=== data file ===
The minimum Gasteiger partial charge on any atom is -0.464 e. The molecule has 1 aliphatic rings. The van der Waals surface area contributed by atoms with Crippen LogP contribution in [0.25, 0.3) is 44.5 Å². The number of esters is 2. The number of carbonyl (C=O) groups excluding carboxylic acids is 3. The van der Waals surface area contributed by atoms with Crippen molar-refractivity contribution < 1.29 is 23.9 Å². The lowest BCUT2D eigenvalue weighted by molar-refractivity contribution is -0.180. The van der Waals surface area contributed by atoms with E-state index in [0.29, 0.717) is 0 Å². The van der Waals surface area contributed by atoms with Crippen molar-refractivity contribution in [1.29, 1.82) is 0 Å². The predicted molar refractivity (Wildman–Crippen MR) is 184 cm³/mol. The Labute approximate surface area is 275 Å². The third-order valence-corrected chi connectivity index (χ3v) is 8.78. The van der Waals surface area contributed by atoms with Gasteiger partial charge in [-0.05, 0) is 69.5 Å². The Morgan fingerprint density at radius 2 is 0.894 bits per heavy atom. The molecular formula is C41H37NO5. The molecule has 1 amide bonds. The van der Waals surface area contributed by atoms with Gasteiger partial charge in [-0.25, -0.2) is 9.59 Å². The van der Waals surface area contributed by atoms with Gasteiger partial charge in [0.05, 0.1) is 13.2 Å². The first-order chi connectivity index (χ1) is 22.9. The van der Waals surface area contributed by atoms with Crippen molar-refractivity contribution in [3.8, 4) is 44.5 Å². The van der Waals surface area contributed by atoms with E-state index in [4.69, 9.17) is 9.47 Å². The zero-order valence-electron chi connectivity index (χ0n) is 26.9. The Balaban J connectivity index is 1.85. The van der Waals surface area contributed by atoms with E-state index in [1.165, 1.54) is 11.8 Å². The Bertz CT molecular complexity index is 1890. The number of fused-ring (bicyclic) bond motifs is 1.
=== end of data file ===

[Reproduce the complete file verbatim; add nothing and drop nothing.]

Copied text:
The minimum Gasteiger partial charge on any atom is -0.464 e. The molecule has 1 aliphatic rings. The van der Waals surface area contributed by atoms with Crippen LogP contribution in [0.25, 0.3) is 44.5 Å². The number of esters is 2. The number of carbonyl (C=O) groups excluding carboxylic acids is 3. The van der Waals surface area contributed by atoms with Crippen molar-refractivity contribution < 1.29 is 23.9 Å². The lowest BCUT2D eigenvalue weighted by molar-refractivity contribution is -0.180. The van der Waals surface area contributed by atoms with E-state index in [0.29, 0.717) is 0 Å². The van der Waals surface area contributed by atoms with Crippen molar-refractivity contribution in [1.29, 1.82) is 0 Å². The predicted molar refractivity (Wildman–Crippen MR) is 184 cm³/mol. The Labute approximate surface area is 275 Å². The third-order valence-corrected chi connectivity index (χ3v) is 8.78. The van der Waals surface area contributed by atoms with Gasteiger partial charge in [-0.05, 0) is 69.5 Å². The Morgan fingerprint density at radius 2 is 0.894 bits per heavy atom. The molecular formula is C41H37NO5. The molecule has 1 amide bonds. The van der Waals surface area contributed by atoms with Gasteiger partial charge in [-0.25, -0.2) is 9.59 Å². The van der Waals surface area contributed by atoms with Gasteiger partial charge in [0.05, 0.1) is 13.2 Å². The first-order chi connectivity index (χ1) is 22.9. The van der Waals surface area contributed by atoms with Crippen molar-refractivity contribution in [3.8, 4) is 44.5 Å². The van der Waals surface area contributed by atoms with E-state index in [4.69, 9.17) is 9.47 Å². The zero-order valence-electron chi connectivity index (χ0n) is 26.9. The Balaban J connectivity index is 1.85. The van der Waals surface area contributed by atoms with E-state index in [1.165, 1.54) is 11.8 Å². The Bertz CT molecular complexity index is 1890. The number of fused-ring (bicyclic) bond motifs is 1.